In formulating a fracturing fluid for use in high temperature formations, a typical fracturing fluid utilized for moderate temperature formation is first formulated. In this manner, a guar or substituted guar polymer is hydrated in an aqueous solution either continuously or by a batch mix process and having a polymer loading in the range of about 0 to 100 lbs polymer per 1000 gal. of aqueous fracturing fluid depending on the required viscosity necessary to carry the desired amount of proppant. As is common, additional amounts of such materials such as crosslinking agents comprising organo-metallic compound of, typically, titanium, hafnium or zirconium, pH control agents, crosslinking delay agents antifoamers, surfactants and the like are added to the hydrated gel solution during the mixing process. Additionally, an alcohol such as methanol, ethanol or isopropanol may be added to the mix water to retard hydration of the polymers as is well known. Proppant may be optionally added to the gelled aqueous solution in amounts ranging from 0 upwards to about 15 lbs. proppant per gallon of solution.
In accordance with the invention, at a time immediately prior to pumping the solution into the wellbore, generally contemporaneously with the addition of proppant to the gelled aqueous solution, additional relatively large amounts of unhydrated polymer are added to the gelled aqueous solution in amounts ranging from about 20 to about 250 pounds of such additional, unhydrated polymer per 1000 gallons of fracturing fluid and pumped through the wellbore to the formation of interest. The unhydrated particulate polymer is generally provided in suspension in a non-aqueous, hydrocarbon slurry medium such as diesel oil.
The high temperature stability has also been found to be substantially extended when the above fracturing fluid includes crosslink delay additive comprising soluble bicarbonate. Crosslink delay additives are additives which delay organo-metallic and inorganic salts crosslinkers from crosslinking the polymer molecule until the polymer molecule has hydrated sufficiently to prevent a reduced gel quality. Bicarbonate delay additives may be used in conjunction with or supplemental to organo-metallic chelants as part of a crosslink delaying mechanism. The amounts of bicarbonate required vary with the various organo-metallic crosslinkers and also with the chelants for these crosslinkers but are generally added in amounts ranging from 1-100 lbs. of bicarbonate per 1000 gallons of fluid. Any bicarbonate salts may be used such as ammonium, sodium or potassium bicarbonate but sodium and potassium carbonate are more preferred due to greater heat stability and potassium bicarbonate is preferred where high concentrations of bicarbonate is desired due to its substantially greater solubility in water as compared with sodium bicarbonate.
It is also been found that by raising the pH of the formulated fracturing fluid from its normal pH of about 8.5 to about 9.1 to the elevated pH in the range of about 9.2 to 10.4, the crosslink gel becomes even more high temperature stable with minimal loss of the crosslinking delay mechanism. Suitable pH elevating additives are soda ash, magnesium and calcium oxide, ammonium-, Group I- or Group II-hydroxide, sodium aluminate or any other well-known oxide, hydroxide or other basic material common in the art.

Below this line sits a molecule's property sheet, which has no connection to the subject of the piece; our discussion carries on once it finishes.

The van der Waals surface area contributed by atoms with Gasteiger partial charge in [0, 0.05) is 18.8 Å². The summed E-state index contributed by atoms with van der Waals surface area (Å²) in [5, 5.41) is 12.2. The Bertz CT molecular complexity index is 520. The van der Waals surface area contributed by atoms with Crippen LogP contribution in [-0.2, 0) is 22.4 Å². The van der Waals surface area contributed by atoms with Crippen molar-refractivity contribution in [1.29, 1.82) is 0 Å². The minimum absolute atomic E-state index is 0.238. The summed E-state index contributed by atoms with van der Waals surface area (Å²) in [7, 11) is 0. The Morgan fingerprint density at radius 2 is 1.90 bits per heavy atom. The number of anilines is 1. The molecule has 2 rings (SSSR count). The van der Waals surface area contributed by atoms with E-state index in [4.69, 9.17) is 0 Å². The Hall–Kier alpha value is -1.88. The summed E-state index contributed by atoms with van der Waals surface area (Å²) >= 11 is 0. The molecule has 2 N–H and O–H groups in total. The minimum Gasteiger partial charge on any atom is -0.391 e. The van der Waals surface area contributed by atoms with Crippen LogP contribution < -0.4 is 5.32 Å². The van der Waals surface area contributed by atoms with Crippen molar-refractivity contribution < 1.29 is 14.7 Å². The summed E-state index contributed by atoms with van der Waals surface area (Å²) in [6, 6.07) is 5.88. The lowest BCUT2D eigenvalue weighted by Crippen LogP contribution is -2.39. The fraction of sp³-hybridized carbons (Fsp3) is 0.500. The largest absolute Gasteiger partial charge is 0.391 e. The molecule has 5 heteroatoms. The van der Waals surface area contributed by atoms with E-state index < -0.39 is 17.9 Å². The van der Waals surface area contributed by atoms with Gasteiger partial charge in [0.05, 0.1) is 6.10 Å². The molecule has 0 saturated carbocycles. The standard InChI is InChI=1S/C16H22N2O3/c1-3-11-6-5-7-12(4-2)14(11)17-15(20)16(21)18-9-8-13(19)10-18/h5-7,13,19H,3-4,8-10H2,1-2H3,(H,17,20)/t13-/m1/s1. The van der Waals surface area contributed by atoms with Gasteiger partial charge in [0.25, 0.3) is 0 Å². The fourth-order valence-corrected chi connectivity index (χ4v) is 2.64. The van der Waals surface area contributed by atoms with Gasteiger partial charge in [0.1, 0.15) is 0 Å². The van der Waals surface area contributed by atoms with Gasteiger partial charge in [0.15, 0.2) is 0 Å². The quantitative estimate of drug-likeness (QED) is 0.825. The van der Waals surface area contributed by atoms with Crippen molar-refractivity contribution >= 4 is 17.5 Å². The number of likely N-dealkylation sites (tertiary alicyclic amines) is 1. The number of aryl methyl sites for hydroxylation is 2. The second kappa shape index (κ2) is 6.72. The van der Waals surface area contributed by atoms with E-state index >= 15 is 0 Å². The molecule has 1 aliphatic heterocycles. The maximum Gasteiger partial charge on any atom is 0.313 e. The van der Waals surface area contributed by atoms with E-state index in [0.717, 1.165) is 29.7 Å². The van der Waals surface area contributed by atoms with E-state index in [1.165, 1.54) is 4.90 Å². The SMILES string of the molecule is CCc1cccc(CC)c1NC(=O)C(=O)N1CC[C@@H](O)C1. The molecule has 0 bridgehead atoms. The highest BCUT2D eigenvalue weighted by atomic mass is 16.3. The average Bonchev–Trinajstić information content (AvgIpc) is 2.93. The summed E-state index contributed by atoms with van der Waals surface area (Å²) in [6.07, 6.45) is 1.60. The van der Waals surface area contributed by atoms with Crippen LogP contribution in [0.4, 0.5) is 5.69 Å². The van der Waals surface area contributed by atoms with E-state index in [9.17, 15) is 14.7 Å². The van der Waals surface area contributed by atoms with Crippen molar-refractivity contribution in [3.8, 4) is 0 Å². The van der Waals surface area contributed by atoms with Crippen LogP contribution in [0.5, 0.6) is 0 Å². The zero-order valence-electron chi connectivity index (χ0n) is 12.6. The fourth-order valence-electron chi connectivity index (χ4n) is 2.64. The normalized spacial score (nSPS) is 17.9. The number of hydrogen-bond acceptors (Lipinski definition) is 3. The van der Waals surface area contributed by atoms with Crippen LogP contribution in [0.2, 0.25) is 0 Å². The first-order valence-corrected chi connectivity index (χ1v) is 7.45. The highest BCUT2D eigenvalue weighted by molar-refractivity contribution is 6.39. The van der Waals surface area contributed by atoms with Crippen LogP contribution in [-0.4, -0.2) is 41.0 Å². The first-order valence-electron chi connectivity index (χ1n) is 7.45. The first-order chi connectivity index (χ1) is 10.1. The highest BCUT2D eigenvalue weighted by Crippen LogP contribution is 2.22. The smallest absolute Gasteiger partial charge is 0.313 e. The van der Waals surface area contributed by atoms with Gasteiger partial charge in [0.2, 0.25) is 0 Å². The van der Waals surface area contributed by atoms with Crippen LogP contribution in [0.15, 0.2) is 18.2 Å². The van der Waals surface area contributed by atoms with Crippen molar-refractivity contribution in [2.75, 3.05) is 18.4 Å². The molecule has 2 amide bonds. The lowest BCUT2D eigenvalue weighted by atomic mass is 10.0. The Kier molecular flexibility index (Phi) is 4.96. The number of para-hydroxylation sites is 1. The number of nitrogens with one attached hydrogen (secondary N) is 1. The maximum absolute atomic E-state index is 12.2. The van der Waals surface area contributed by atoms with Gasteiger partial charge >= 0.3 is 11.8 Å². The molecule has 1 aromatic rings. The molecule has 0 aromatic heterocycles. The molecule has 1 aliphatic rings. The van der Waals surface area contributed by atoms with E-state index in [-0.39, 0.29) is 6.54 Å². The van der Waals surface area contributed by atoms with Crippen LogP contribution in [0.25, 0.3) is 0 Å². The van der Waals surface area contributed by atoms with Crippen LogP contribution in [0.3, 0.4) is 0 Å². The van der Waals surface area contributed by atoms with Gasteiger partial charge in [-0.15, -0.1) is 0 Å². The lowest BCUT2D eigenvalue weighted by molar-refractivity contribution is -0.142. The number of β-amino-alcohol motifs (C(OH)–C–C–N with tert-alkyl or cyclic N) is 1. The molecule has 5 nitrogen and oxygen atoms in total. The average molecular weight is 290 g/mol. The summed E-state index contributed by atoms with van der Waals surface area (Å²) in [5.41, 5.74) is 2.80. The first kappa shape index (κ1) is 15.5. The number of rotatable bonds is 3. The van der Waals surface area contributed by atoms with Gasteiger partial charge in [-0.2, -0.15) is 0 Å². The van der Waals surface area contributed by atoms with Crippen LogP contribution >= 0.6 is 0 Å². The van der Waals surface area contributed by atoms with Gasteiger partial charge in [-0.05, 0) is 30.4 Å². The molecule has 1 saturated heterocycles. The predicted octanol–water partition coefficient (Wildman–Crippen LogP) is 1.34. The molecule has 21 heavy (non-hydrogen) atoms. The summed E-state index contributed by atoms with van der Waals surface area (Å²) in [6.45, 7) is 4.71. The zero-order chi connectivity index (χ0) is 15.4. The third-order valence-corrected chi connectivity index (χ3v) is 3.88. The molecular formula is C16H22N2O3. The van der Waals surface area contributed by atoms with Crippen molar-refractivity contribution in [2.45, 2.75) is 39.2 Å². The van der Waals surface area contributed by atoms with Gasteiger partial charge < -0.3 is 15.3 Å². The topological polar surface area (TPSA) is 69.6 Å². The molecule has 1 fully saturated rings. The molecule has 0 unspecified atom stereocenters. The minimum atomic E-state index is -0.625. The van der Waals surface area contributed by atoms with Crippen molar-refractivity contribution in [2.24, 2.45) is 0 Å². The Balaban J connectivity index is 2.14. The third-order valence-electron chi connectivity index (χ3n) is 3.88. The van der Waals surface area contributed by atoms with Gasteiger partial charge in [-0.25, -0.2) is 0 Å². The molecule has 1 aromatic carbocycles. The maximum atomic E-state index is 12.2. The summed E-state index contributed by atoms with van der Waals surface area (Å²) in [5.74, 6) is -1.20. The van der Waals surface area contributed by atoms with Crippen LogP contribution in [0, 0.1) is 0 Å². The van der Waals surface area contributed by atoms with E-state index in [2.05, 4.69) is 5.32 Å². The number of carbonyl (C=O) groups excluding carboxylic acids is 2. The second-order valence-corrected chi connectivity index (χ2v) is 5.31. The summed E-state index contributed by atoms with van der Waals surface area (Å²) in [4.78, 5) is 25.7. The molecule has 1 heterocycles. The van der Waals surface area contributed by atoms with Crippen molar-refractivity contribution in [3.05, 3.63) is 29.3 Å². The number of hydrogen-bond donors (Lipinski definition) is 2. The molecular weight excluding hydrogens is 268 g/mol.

The following examples will serve to illustrate the preferred embodiment of the invention only. Each example should not be considered as a limitation upon the scope of this invention.
A well having a depth of 13,700 feet and a bottomhole temperature of 350° F. was successfully fractured utilizing a fracturing fluid which comprise an aqueous gel having 60 lbs. of hydrated hydroxypropyl guar per 1000 gallons of fluid wherein an additional 100 lbs. of unhydrated, particulate hydroxypropyl guar was added in a diesel slurry to the fracturing fluid immediately prior to pumping into the wellbore. An aqueous organic zirconium crosslinking agent was added to the solution as a 40% active mixture in a an amount of 0.09 gallons of crosslinker solution per pound of polymer. A crosslink delay/buffer additive comprising sodium bicarbonate in amounts of about 50 lbs. per 1000 gallons of fracturing fluid was also added. 80,000 gallons of the above fluid containing 20% methanol was pumped in a pad at an average pump rate of 10.5 barrels per minute at a surface pressure of 14,750 psi. The additional amounts of unhydrated polymer in this pad volume stabilized the fracturing fluid so that the proppant stages
in which proppant was added in a ramped stage procedure from about 1 lb. proppant per gallon up to about 10-11 lbs. proppant per gallon were pumped with a hydrated, crosslinked hydroxypropyl guar fracturing fluid having polymer loadings in the range of about 50 to about 70 lbs. per 1000 gallons of fracturing fluid. After 3,600 lbs. of proppant were pumped, a slight increase in surface pressure was noted and the fracturing procedure was terminated followed by a normal flush.
In a 15,000 foot well having a bottomhole temperature of 407° F., 20,000 gallons of pad solution comprising 60 lbs. per 1000 gallons hydrated hydroxypropyl guar and 70-100 lbs. per 1000 gal hydroxypropyl guar. Additional pad volume of 220,000 gallons of crosslinked 70 lb. per gallon hydrated hydroxypropyl guar fluid was then pumped followed by an additional 20,000 gallons of 60 lbs. per 1000 gallons hydrated hydroxypropyl guar further including 70-100 lbs. per 1000 gallons unhydrated hydroxypropyl guar.
This same 60 lbs. hydrated/100 unhydrated crosslinked hydroxypropyl guar solution was then used to pump 650,000 lbs. of proppant in a pumping schedule which began at proppant loadings of 1 lb. proppant per gallon and ending at about 10 lbs. proppant per gallon of fracturing fluid. All hydrated/unhydrated hydroxypropyl guar fracturing fluids contained 20% methanol. Sodium bicarbonate was added to the hydrated gels in amounts of about 50 lbs. per 1000 gallons of fluid.
While the invention has been described in the more limited aspects of a preferred embodiment thereof, other embodiments have been suggested and still others will occur to those skilled in the art upon a reading and understanding of the foregoing specification. It is intended that all such embodiments be included within the scope of this invention as limited only by the appended claims.